In 2010, Burma began taking its first steps to becoming a democracy when the country held its first general election in 20 years. The election was not met with much vigour from the UN when the Union Solidarity and Development Party (USDP) claimed a landslide victory. There were allegations of widespread fraud and many countries saw the election as a sham.
However, a year after being released from house arrest, Nobel peace prize winner Aung San Suu Kyi’s party, the National League for Democracy (NLD), has been sworn into the Burmese parliament after winning a number of by-elections. This is the first time that Ms Aung San Suu Kyi has held office within the country. After initially refusing to be a part of the parliament, she eventually agreed to compromise with the ruling USDP.
The NLD’s place in the Burmese Parliament is the most recent step the former military state has taken towards becoming a fully integrated democracy. In October of last year the new government released 200 political prisoners and introduced new labour laws allowing for the creation of unions.
In November, the Association of Southeast Asian Nations (ASEAN) decided that Burma would chair the regional bloc in 2014. In December, US secretary of state, Hillary Clinton, held talks with the current Burmese president, Thein Sein and met with Ms Aung San Suu Kyi. Ms Clinton claimed that she would push to improve relations between Burma and the US if democratic reform continued. In the same month, President Thein Sein signed a law allowing peaceful protest within the country.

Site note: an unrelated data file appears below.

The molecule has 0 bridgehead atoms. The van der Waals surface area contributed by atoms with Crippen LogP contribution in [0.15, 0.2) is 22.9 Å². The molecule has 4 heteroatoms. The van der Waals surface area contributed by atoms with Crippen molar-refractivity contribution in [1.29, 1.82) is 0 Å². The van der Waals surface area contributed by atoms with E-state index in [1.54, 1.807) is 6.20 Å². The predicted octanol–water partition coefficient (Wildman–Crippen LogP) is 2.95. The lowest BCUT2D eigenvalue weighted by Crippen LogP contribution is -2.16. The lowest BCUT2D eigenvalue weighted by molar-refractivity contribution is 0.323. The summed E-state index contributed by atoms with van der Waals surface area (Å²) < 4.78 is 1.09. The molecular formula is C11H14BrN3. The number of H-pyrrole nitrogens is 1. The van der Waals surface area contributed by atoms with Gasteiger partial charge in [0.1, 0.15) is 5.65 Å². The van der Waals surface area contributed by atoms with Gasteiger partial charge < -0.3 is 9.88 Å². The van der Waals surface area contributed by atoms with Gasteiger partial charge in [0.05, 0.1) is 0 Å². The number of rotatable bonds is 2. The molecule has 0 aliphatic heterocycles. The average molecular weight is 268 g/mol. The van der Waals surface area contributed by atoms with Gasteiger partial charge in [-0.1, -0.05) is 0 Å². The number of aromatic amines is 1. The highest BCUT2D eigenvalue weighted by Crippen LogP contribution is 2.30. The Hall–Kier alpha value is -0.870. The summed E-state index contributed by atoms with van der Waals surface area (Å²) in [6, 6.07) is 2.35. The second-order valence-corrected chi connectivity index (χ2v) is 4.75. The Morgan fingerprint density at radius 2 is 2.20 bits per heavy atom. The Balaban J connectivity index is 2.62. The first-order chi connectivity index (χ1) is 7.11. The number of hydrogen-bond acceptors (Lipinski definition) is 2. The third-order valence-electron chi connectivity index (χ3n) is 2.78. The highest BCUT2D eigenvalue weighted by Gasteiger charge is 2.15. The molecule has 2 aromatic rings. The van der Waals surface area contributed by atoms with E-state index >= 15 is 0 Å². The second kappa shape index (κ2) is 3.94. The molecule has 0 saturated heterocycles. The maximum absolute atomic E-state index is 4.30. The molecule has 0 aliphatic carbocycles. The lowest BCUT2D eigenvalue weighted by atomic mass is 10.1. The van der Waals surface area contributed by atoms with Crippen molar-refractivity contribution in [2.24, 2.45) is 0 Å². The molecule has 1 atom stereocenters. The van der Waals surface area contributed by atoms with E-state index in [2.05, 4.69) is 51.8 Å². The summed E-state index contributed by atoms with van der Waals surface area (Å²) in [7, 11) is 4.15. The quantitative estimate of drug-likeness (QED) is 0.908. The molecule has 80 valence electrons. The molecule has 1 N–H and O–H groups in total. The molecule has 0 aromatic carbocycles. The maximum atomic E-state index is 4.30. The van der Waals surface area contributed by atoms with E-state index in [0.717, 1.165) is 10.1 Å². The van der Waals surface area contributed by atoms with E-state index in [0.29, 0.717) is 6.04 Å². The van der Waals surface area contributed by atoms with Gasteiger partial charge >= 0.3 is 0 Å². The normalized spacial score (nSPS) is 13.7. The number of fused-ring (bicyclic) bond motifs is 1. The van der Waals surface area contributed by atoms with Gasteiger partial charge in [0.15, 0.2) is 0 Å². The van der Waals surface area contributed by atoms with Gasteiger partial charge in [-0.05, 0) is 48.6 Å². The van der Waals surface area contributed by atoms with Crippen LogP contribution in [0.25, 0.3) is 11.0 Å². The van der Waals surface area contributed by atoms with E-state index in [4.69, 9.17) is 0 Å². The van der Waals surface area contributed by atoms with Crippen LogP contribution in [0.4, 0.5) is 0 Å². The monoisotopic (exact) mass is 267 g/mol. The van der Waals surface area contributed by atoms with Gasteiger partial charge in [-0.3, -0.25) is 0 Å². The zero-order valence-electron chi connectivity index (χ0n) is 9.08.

Since then, hundreds more prisoners have been freed, including those involved with the 1988 student protest movement and monks who took part in the 2007 protests. In April of this year the NLD won 43 of the 45 seats in the parliamentary by-elections. Recently, Ms Aung San Suu Kyi was also granted a passport by the government for the first time.
The changes that have taken place within Burma over the past few years have helped ease its relationship with the west. However, many activists still feel that Burma is lagging behind the other Asian democratic nations. NLD MP Sandar Min on a recent visit to Australia stated: “I feel very sad every time I visit a democratic country because I can see with my own eyes how far behind our country has fallen.” Burma is taking many of the right steps towards becoming a democracy, but the feeling within the NLD is that much more is still needed to fix the mistakes of the previous regime.